Earlier this month, Google launched Search Generative Experience (SGE), which adds generative AI capabilities to Google Search results.
A lucky few members of the public in the US who were on the Search Labs waitlist have now been given access to SGE, and some have begun to share their thoughts on the feature publicly.
So, here’s a rundown of their opinions about how SGE works and how the results compare to typical Google SERP results.
Google SGE: What the experts think
Google says that SGE allows you to ‘find what you’re looking for in faster, easier ways’. The company adds that you can ‘get AI-powered overviews with helpful info’. You can also ‘ask follow ups’ to your queries.
But, is this really the case? Let’s see what the experts have to say.
Dr. Marie Haynes
Although Dr. Haynes gave SGE a positive review on her Twitter profile, she believes that the company needs to make a number of tweaks before the feature goes live. For example, she noted that it currently ‘quotes websites without attribution’. In some instances, she explained that SGE is essentially plagiarising a website.
In her newsletter, she took a deeper dive on the subject and spoke specifically about how SGE displays results. She noticed that it ‘generally shows an AI-generated answer with three websites shown to the right’. She also found that the websites currently ranking in the top organic positions are not necessarily the ones shown in SGE responses.
In other areas, she found that SGE displays five results for local searches and pulls a lot of information from reviews. For your money, your life queries (YMYL), she found that SGE only answers cautiously. However, she praised SGE’s converse mode, which she thought thoroughly understood her intent and showed very specific results and videos demonstrating real-life experience.
Meanwhile, over on his Twitter account, search guru Barry Schwartz live tweeted his experience with SGE.
After agreeing to the ‘crazy long disclaimer’, he found several things he immediately liked about the feature, including the fact that you can expand answers and generate follow-up answers that are ‘pretty good’.
From his research, he found that SGE wouldn’t tell him about the weather and that it only gave basic answers to sports, finance or politics-based questions. He has also since noted that SGE is missing one thing that SEOs look at: the number of results Google returns for a given query.
Cyrus Shepard, owner of Zyppy, was another who took an early deep dive into SGE. Like Dr. Haynes, he was primarily concerned about attribution and plagiarism.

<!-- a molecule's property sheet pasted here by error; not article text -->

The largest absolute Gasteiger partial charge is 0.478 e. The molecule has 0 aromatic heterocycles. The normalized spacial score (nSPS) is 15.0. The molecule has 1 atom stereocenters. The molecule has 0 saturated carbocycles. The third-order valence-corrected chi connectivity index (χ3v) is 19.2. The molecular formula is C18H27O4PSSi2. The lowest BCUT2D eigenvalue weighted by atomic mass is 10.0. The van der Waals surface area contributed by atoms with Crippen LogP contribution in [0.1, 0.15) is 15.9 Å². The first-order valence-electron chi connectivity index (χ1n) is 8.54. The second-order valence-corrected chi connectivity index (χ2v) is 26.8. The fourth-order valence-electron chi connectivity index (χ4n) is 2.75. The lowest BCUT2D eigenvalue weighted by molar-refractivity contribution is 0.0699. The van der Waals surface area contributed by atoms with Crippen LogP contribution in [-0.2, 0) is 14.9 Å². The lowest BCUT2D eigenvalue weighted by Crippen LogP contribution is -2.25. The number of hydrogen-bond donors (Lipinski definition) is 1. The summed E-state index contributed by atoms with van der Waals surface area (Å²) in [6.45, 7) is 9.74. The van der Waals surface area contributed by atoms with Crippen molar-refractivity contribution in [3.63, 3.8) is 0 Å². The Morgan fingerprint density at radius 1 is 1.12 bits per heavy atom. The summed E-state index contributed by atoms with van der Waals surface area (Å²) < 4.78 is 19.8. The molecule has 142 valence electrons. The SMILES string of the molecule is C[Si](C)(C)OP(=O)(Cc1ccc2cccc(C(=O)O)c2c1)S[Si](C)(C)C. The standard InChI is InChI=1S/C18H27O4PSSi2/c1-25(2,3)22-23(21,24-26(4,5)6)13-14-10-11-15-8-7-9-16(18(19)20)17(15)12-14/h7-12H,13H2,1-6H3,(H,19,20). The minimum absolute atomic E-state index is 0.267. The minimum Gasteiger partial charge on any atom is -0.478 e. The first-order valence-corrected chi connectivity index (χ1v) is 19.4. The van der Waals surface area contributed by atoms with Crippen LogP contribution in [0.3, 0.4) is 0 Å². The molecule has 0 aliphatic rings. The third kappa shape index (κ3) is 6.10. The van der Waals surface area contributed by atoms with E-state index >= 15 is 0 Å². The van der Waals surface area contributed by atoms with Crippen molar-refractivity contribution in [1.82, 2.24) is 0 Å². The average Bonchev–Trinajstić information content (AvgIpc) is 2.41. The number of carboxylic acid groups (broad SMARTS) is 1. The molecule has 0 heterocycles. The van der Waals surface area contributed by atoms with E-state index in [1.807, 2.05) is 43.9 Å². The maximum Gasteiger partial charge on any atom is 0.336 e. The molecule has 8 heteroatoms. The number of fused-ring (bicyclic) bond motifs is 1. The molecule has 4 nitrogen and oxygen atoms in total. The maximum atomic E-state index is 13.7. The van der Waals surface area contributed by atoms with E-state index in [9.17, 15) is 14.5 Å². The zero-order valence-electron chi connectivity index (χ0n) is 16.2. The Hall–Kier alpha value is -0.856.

On top of this, he also used his Twitter account to point out some AI-generated responses that were less than helpful, including a 15-point instruction guide on boiling an egg that included a total boiling time of 60 minutes!
Added to this, he also shared a helpful thread that showed seven search categories that currently don’t trigger AI results consistently. His estimates suggest that these ‘searches likely comprise 50-70%+ of all searches—and are likely the safest from AI’. These included navigational queries, recipes and sensitive content queries.
Due to this, his ‘semi-educated guess’ is that ‘we’ll only see 20-30% of Google search traffic impacted/made at risk from AI-generated search.’
While many users have been positive about SGE, SEO consultant, speaker and author, Aleyda Solis, found that it:
- Provided repetitive information
- Misaligned information with intent
- Failed to link to referred sources
- Provided bad UX
Solis said that after testing SGE for a couple of hours, she found that its snapshot content often included repetitive content, such as double map packs. She also found that, with complex topics, SGE’s snapshots were simplistic and didn’t align with the intent of the query. She provided a detailed review of her experience in this blog post.
Why does this matter?
Google has announced that the Search Generative Experience will run as a Search Labs experiment until December 2023. As a result, in such an early phase of testing, we should be cautious about judging results too harshly. After all, it’s likely that Google will release several versions of SGE before the trial ends in December. So, while some of the well-publicised concerns surrounding plagiarism and attribution remain worrying, Google has plenty of time to iron these out.
However, while this new version of experimental search is still in its infancy, we recommend that all marketers and SEOs give it a try when it’s possible to do so (it’s currently only available in the US). After all, playing with SGE can help you understand more about how AI is changing Google’s Search product. This is because SGE shows you exactly what direction Google is thinking about taking Search in right now.